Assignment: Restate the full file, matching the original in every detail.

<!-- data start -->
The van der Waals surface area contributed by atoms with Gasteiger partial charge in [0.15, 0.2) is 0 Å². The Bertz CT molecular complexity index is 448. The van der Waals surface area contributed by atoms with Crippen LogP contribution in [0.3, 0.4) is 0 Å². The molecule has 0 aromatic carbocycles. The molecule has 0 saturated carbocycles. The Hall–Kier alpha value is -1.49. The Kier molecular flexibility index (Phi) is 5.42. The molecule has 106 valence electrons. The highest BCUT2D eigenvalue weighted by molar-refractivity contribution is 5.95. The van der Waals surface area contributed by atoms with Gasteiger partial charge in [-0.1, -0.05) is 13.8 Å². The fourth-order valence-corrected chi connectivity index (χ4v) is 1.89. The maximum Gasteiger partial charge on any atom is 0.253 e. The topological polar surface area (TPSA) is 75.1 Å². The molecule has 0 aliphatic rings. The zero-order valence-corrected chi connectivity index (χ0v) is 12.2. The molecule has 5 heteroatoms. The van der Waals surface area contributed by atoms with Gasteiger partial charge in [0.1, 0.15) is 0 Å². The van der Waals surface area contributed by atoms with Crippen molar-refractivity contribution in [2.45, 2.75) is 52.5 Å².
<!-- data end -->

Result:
The van der Waals surface area contributed by atoms with Gasteiger partial charge in [0.15, 0.2) is 0 Å². The Bertz CT molecular complexity index is 448. The van der Waals surface area contributed by atoms with Crippen LogP contribution in [0.3, 0.4) is 0 Å². The molecule has 0 aromatic carbocycles. The molecule has 0 saturated carbocycles. The Hall–Kier alpha value is -1.49. The Kier molecular flexibility index (Phi) is 5.42. The molecule has 106 valence electrons. The highest BCUT2D eigenvalue weighted by molar-refractivity contribution is 5.95. The van der Waals surface area contributed by atoms with Gasteiger partial charge in [-0.1, -0.05) is 13.8 Å². The fourth-order valence-corrected chi connectivity index (χ4v) is 1.89. The maximum Gasteiger partial charge on any atom is 0.253 e. The topological polar surface area (TPSA) is 75.1 Å². The molecule has 0 aliphatic rings. The zero-order valence-corrected chi connectivity index (χ0v) is 12.2. The molecule has 5 heteroatoms. The van der Waals surface area contributed by atoms with Gasteiger partial charge in [0.1, 0.15) is 0 Å². The van der Waals surface area contributed by atoms with Crippen molar-refractivity contribution in [2.45, 2.75) is 52.5 Å².